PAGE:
|Sign Posted Along Passaic River by NJDEP|
By Marissa Erdelyi
The federal government released a $1.38 billion plan on March 4 to clean a highly contaminated portion of the Passaic River.
In 1962, the U.S. military launched Operation Ranch Hand during the Vietnam War. The operation lasted almost 10 years and resulted in spraying an estimated 20 million gallons of herbicides, prominently Agent Orange, to kill jungle foliage. While this event ended nearly 45 years ago, the life of Agent Orange has yet to meet its end.
The Passaic River, located in northern New Jersey, has fallen victim to the fallout of Agent Orange. It’s advised not to eat the fish in the river, due to the high chemical levels found in the water. Eating fish or crabs from the Lower Passaic may cause cancer, liver damage, birth defects, and reproductive issues, according to the New Jersey Department of Environmental Protection.
Chemicals were dumped into the water back in the day, when more than 100 factories were arranged along the banks of the river. One of these factories was Diamond Alkali. This factory was located in Newark and produced Agent Orange.
The river’s sediment is contaminated with contaminants including, but not limited to, pesticides, dioxin, and polychlorinated biphenyl.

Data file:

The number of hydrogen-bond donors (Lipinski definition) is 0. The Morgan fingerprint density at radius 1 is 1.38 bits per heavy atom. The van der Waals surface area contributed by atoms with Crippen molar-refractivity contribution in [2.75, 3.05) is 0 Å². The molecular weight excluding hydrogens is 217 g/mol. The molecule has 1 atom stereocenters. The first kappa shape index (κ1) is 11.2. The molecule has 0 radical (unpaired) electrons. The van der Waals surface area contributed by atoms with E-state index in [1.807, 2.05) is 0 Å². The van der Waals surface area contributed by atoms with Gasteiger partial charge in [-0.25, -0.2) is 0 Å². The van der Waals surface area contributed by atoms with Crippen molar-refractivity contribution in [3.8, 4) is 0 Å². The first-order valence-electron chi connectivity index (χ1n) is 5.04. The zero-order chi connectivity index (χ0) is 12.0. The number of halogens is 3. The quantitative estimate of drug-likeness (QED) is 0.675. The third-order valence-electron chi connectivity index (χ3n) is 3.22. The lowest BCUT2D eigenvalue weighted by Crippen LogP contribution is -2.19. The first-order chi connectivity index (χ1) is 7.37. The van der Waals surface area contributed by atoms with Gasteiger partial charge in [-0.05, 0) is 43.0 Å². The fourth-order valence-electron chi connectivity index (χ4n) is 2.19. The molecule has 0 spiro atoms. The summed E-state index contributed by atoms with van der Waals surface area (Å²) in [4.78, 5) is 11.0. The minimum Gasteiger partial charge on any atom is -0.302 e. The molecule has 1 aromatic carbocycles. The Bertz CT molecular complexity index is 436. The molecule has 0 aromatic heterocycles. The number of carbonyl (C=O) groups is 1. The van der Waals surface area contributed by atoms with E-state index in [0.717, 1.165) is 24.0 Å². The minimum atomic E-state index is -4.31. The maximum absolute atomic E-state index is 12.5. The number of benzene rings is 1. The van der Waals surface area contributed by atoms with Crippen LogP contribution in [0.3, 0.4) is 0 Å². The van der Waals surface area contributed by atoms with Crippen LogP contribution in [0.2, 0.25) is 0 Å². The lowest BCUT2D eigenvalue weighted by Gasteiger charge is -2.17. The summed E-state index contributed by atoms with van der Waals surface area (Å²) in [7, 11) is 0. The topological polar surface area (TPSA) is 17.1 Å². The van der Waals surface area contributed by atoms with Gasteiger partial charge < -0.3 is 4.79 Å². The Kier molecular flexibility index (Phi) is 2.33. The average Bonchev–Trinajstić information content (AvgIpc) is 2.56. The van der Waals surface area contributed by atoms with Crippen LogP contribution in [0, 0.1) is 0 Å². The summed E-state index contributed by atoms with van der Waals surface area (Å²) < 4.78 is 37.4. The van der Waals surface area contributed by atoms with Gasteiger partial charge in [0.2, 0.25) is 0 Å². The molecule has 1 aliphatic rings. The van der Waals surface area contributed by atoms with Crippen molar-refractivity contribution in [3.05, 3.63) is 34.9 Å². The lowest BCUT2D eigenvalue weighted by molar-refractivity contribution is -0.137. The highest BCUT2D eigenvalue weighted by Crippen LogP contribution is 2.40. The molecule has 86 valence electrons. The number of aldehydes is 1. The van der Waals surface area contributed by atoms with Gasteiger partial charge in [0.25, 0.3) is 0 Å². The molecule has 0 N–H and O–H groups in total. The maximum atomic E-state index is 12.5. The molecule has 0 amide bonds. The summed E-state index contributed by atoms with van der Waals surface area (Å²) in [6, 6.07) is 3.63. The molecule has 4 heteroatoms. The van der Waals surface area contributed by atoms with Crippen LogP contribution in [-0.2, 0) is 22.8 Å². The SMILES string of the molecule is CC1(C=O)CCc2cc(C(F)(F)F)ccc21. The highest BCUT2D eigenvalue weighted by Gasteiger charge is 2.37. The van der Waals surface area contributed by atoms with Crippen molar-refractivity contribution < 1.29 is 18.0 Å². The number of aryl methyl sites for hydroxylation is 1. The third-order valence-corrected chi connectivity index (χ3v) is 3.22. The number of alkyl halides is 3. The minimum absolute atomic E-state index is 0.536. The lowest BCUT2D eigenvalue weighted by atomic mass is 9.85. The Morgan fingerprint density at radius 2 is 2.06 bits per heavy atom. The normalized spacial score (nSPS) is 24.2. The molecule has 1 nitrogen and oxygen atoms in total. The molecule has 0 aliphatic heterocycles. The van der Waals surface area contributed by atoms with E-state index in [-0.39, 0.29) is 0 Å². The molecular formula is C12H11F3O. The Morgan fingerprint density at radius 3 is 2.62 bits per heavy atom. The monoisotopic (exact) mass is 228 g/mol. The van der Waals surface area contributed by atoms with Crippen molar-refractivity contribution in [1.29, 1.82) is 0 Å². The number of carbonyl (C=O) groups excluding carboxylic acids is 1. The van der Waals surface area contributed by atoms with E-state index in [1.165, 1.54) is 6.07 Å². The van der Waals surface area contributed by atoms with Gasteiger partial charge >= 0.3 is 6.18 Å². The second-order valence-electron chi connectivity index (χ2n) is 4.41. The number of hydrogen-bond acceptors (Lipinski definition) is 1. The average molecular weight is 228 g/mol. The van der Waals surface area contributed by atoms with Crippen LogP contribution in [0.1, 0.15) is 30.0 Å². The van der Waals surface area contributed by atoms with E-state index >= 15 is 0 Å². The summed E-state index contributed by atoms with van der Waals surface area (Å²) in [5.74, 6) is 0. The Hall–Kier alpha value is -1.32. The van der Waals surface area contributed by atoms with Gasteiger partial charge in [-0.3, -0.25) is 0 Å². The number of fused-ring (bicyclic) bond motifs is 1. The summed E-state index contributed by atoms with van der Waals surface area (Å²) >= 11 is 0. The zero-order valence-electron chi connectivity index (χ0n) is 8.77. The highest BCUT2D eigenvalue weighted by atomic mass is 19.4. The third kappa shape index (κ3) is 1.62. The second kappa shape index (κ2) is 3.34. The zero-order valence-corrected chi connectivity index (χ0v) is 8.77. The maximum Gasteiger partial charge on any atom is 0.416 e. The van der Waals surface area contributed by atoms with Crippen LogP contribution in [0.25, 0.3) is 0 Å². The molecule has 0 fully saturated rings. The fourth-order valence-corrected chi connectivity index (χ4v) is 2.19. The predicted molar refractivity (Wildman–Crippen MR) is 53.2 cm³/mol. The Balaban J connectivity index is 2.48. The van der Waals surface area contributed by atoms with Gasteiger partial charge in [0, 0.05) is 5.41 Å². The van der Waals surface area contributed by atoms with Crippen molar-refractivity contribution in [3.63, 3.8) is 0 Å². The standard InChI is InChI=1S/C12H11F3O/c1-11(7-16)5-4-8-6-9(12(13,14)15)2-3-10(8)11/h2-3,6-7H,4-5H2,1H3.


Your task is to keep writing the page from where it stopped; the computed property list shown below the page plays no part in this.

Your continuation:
The Environmental Protection Agency originally proposed a cleanup plan in April 2014. This original plan was $1.7 billion and called for liable companies to pay for the cleaning of the entire riverbed along the Lower Passaic River.
According to ABC News, the latest plan involves the cleaning of the lower eight miles of the river by removing 3.5 million cubic yards of toxic sediment. The bottom portion of the river contains 90 percent of the contamination. Following the removal of toxic sediment, the stretch of river bottom would be capped, keeping much of the contamination from getting into the rest of the river and the Newark Bay.
The contaminated sediment would be moved to out of state facilities. Material containing dioxin, a contaminant in Agent Orange which causes long-term health impacts, would be destroyed or buried in a hazardous-waste landfill.
While the new cleanup plan is drastically cheaper than the original proposed in 2014, it is still one of the most expensive Superfund site cleanups in history.
“The EPA’s cleanup plan will improve water quality, protect public health, revitalize waterfront areas and create hundreds of new jobs,” said EPA Regional Administrator Judith Enck.